By Colin Goldfinch, Group Health Public Policy Analyst
From the blog GroupHealth INNOVATES
Health Benefit Exchanges are a signature part of the Affordable Care Act but what is an exchange? Is it just “Expedia” for health insurance? The exchange’s primary role is to make health insurance in the individual and small group market easily accessible through a central online market place.
The exchange will function a bit like the Human Resources department of a large employer. It will support people who purchase insurance on their own by offering a platform for making an apples-to-apples comparison between plans that offer a similar level of coverage and disbursing Federal subsidies like a large employer contributes to premiums for their employees.
Through the exchange, people will be able to:
- compare health plans;
- check qualifications for premium tax credits or cost sharing reductions, as well as eligibility for public programs (Medicaid); and
- choose and enroll in a health plan that fits that person or small company’s needs related to price, provider network, quality, and other plan features.
Here are some additional responsibilities of exchanges. They will:
- certify whether health plans are qualified and will review annual premium increases;
- offer a uniform enrollment form and will direct those applicants that are eligible to a Medicaid plan;
- provide access to a calculator to applicants who are above the income threshold for Medicaid eligibility that will help them compare the cost of different plans, taking into account premium tax credits and cost-sharing subsidies;
- establish a quality rating system to help consumers compare price and value;
- operate a “Navigator” program, contracting with representatives from various communities to provide unbiased support to applicants as they decide between health plans;
- operate a phone-line and website that consumers can use to enroll in the plan of their choice and get access to navigators for help; and
- continue to engage brokers and producers, who will play the important role of steering new enrollees to the exchange and will continue to earn commissions for this work, although the details are still being refined in draft regulations.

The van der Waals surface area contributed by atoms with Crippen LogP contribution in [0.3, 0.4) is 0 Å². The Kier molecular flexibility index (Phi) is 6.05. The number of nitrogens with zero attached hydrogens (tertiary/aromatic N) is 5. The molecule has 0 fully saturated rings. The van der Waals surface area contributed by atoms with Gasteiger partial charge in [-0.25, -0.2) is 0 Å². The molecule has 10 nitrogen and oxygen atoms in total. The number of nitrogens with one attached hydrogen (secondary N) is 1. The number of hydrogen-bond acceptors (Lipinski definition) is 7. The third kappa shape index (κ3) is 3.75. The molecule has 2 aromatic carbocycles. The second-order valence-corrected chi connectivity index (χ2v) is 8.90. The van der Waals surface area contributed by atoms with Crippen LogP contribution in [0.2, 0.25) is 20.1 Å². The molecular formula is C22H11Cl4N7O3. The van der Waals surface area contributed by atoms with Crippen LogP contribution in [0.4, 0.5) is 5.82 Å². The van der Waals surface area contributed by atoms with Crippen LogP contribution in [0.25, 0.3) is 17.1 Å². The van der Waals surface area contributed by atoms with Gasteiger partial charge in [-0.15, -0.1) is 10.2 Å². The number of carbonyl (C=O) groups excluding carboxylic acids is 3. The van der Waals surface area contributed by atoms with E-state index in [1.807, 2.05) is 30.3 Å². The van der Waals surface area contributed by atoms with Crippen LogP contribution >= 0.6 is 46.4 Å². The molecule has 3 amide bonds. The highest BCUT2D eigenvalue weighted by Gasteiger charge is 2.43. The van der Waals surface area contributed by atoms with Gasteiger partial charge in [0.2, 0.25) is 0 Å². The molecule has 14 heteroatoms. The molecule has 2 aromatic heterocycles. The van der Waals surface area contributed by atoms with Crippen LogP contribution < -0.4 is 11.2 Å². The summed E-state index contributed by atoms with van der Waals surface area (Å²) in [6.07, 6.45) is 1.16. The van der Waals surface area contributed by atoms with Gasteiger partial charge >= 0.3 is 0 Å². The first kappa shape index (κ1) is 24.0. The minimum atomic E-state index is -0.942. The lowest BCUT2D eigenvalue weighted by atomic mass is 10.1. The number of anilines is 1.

Applicants to the exchange living between 100-400 percent of the federal poverty level (FPL) will have access to premium credits. Applicants with incomes between 100-250 percent FPL will also have access to reductions in their deductible, co-insurance, and co-payments.
They will choose between bronze, silver, gold, and platinum-level plans that cover a specified percentage of the total value of the plan for an average population, also known as the actuarial value of the plan.
Exchanges either can be run by the state, by the federal government, or as a state-federal partnership. To date, 18 states and the District of Columbia have stated they will run their own exchange, although not all of those states have received approval from the federal Department of Health and Human Services.
Two years ago, Washington State became one of the first states to announce that it would operate its own exchange. The Washington Health Benefits Exchange is a quasi-governmental organization operated by a Board of Directors proposed by the state legislature and appointed by the Governor.
The Washington State exchange, named Washington healthplanfinder, plans to be ready to assist people with health insurance choice and purchase starting October 1, 2013 for coverage that will be effective on January 1, 2014. Group Health, along with other insurance carriers in the state, is busy working with the exchange staff and Federal and State regulators to offer its products in this new market place.
This article first appeared on GroupHealth INNOVATES blog and is reposted with Group Health’s permission.